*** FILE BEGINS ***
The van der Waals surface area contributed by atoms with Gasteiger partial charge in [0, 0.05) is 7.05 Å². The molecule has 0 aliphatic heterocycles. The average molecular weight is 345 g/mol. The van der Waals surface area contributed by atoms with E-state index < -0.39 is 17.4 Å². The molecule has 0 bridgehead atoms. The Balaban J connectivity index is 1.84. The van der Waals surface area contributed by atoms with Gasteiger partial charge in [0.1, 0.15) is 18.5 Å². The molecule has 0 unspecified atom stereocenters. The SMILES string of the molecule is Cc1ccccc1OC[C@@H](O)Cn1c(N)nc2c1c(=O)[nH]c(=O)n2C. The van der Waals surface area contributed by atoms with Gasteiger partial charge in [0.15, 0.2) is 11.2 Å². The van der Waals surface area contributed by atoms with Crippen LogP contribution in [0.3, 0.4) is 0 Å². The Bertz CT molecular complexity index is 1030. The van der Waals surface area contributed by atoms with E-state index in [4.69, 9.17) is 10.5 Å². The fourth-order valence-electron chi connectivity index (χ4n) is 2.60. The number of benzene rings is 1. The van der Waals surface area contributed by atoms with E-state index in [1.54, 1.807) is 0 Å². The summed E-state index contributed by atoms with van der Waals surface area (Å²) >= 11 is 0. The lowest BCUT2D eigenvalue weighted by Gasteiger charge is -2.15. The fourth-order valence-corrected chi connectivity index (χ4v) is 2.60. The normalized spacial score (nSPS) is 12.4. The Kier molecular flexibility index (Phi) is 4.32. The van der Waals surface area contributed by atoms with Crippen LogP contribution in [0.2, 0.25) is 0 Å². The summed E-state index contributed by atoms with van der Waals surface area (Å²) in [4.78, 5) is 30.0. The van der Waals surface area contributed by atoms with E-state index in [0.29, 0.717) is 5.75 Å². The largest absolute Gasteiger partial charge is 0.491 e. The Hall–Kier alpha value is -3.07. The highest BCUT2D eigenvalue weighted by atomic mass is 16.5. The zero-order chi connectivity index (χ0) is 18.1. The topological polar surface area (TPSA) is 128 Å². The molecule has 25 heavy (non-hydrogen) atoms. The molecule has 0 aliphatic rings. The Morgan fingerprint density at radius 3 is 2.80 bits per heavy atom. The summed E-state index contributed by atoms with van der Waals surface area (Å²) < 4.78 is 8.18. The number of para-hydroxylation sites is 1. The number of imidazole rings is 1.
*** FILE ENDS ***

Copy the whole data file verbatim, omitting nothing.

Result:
The van der Waals surface area contributed by atoms with Gasteiger partial charge in [0, 0.05) is 7.05 Å². The molecule has 0 aliphatic heterocycles. The average molecular weight is 345 g/mol. The van der Waals surface area contributed by atoms with E-state index < -0.39 is 17.4 Å². The molecule has 0 bridgehead atoms. The Balaban J connectivity index is 1.84. The van der Waals surface area contributed by atoms with Gasteiger partial charge in [0.1, 0.15) is 18.5 Å². The molecule has 0 unspecified atom stereocenters. The SMILES string of the molecule is Cc1ccccc1OC[C@@H](O)Cn1c(N)nc2c1c(=O)[nH]c(=O)n2C. The van der Waals surface area contributed by atoms with Gasteiger partial charge in [0.15, 0.2) is 11.2 Å². The van der Waals surface area contributed by atoms with Crippen LogP contribution in [0.3, 0.4) is 0 Å². The Bertz CT molecular complexity index is 1030. The van der Waals surface area contributed by atoms with E-state index in [4.69, 9.17) is 10.5 Å². The fourth-order valence-electron chi connectivity index (χ4n) is 2.60. The number of benzene rings is 1. The van der Waals surface area contributed by atoms with E-state index in [1.54, 1.807) is 0 Å². The summed E-state index contributed by atoms with van der Waals surface area (Å²) >= 11 is 0. The lowest BCUT2D eigenvalue weighted by Gasteiger charge is -2.15. The fourth-order valence-corrected chi connectivity index (χ4v) is 2.60. The normalized spacial score (nSPS) is 12.4. The Kier molecular flexibility index (Phi) is 4.32. The van der Waals surface area contributed by atoms with Crippen LogP contribution in [0.2, 0.25) is 0 Å². The summed E-state index contributed by atoms with van der Waals surface area (Å²) in [4.78, 5) is 30.0. The van der Waals surface area contributed by atoms with E-state index in [0.29, 0.717) is 5.75 Å². The largest absolute Gasteiger partial charge is 0.491 e. The Hall–Kier alpha value is -3.07. The highest BCUT2D eigenvalue weighted by atomic mass is 16.5. The zero-order chi connectivity index (χ0) is 18.1. The topological polar surface area (TPSA) is 128 Å². The molecule has 25 heavy (non-hydrogen) atoms. The molecule has 0 aliphatic rings. The Morgan fingerprint density at radius 3 is 2.80 bits per heavy atom. The summed E-state index contributed by atoms with van der Waals surface area (Å²) < 4.78 is 8.18. The number of para-hydroxylation sites is 1. The number of imidazole rings is 1.